If there was any doubt as to whether John Henry and his NESV consortium were going to model their ownership at Liverpool on the structures they put in place at the Boston Red Sox, they evaporated on Wednesday afternoon. In appointing Damien Comolli, Tottenham's former director of football, as the club's first director of football strategy – different title, same job – it was entirely reminiscent of the day, in November 2002, when the Red Sox hired 28-year-old Theo Epstein as general manager. Epstein had no formal qualifications in the practical side of baseball but was brimful of knowledge on the theory. Much like Comolli, in respect of football. The American went on to bring two World Series titles to Boston in the space of his first four seasons in the job, not by paying the biggest wages, or signing the most talented players, but through a clear devotion to the principles of sabermetrics. Comolli does not have a body of knowledge to guide him, like young Epstein did when he was appointed, but Henry clearly believes the studious-looking Frenchman can develop it.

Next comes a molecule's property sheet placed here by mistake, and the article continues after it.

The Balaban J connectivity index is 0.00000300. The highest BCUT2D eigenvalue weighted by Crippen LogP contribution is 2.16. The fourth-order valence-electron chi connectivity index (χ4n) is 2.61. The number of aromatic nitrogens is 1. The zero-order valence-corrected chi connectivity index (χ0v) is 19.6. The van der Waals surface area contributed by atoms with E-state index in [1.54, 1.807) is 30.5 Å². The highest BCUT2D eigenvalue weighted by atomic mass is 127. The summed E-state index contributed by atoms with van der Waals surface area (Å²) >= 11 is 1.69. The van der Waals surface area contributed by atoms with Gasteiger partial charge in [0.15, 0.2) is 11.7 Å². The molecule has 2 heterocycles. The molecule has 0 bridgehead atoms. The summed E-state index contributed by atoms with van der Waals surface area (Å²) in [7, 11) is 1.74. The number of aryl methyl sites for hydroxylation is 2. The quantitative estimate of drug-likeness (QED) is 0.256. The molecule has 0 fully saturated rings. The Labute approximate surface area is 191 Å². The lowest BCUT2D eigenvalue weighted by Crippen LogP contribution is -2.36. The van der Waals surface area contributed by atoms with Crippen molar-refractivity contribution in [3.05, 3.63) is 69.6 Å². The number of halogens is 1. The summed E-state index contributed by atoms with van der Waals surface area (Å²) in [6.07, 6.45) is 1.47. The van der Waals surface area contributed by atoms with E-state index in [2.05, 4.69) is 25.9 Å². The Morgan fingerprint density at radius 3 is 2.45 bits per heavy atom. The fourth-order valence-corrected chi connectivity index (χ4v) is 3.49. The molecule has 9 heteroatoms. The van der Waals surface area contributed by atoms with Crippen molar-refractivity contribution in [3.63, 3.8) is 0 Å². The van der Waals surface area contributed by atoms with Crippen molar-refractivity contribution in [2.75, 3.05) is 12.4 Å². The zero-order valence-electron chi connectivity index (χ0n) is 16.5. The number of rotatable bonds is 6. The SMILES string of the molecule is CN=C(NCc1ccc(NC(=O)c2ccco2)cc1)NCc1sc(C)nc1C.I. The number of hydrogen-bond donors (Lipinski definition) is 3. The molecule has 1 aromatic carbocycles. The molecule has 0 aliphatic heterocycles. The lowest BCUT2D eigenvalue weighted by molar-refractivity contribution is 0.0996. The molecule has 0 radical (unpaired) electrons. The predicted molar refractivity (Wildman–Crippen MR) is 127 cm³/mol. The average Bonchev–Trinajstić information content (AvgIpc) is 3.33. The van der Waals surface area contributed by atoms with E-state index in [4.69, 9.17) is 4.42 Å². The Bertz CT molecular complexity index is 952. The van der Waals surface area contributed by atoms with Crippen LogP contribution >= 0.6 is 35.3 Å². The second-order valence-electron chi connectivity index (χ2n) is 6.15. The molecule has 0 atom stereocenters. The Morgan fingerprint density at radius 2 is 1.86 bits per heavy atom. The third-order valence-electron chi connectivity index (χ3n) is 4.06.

Sabermetrics, you ask? "The search for objective knowledge about baseball," is how Bill James, the man credited with developing the theory, describes it. Essentially, it involves the rigorous analysis of the reams of statistics baseball throws up as a matter of course but, crucially, seeks to analyse them in a different way than convention had previously dictated. The best, and indeed easiest, example concerns "batting average", a statistic which goes back to baseball's inception. It is calculated, quite simply, by dividing the number of hits a batter manages by the number of times he is at the plate. For decades, it was the primary method for judging how successful a batter was but the disciples of sabermetrics deem it an unsatisfactory measure of a batter's worth. Instead, they believe a more useful gauge of precisely that is his ability to help his team score runs, which is why they came up with the formula for "on-base percentage". That is but one small example of how sabermetric practitioners have, over the past 20 years, turned the analysis of baseball on its head.